An autoimmune disorder is a condition that occurs when the immune system mistakenly attacks and destroys healthy body tissue. There are more than 80 different types of autoimmune disorders.
Normally the immune system's army of white blood cells helps protect the body from harmful substances, called antigens. Examples of antigens include bacteria, viruses, toxins, cancer cells, and foreign blood or tissues from another person or species. The immune system produces antibodies that destroy these harmful substances.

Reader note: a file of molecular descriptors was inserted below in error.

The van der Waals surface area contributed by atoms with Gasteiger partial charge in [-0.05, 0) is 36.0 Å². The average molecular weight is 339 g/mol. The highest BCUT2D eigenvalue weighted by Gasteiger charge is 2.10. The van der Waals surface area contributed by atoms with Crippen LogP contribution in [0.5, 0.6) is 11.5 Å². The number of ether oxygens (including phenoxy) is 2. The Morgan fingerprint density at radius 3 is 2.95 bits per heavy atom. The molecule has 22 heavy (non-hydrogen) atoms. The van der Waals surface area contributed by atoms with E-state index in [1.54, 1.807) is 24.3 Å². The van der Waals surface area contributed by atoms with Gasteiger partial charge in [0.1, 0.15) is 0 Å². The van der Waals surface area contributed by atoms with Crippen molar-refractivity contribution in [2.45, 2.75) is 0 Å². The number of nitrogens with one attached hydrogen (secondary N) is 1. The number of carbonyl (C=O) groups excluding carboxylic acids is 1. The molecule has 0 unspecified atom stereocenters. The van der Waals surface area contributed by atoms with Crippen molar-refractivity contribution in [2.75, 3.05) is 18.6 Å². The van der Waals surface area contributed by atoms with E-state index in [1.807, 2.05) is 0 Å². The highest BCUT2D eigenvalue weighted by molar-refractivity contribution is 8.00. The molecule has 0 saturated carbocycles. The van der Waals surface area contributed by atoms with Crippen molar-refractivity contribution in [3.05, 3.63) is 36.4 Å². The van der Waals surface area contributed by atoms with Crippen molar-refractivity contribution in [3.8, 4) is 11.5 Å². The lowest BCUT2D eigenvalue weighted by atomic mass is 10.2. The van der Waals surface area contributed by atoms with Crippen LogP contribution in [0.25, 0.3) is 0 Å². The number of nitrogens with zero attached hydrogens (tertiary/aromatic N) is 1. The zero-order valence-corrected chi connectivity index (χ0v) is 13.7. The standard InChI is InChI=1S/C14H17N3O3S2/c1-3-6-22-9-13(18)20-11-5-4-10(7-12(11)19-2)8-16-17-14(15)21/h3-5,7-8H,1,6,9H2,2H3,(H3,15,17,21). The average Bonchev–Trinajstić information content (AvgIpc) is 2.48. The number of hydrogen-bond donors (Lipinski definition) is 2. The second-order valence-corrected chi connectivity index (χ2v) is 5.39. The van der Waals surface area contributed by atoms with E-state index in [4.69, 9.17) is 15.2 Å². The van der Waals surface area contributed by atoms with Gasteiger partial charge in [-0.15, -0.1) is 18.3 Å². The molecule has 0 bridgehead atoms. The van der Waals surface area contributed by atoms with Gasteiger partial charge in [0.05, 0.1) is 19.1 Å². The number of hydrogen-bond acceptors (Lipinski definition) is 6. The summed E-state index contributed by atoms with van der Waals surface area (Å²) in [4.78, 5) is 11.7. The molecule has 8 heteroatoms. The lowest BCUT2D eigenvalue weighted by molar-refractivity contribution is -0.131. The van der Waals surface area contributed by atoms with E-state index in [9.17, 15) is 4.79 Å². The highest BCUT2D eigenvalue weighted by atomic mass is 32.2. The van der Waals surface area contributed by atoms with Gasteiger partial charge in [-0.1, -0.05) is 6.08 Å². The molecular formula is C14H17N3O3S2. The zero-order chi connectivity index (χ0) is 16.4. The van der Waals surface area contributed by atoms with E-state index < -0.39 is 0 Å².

But in patients with an autoimmune disorder, the immune system can't tell the difference between healthy body tissue and antigens. The result is an immune response that destroys normal body tissues. The response is a hypersensitivity reaction similar to allergies, where the immune system reacts to a substance that it normally would ignore. In allergies, the immune system reacts to an external substance that would normally be harmless. With autoimmune disorders, the immune system reacts to normal body tissues.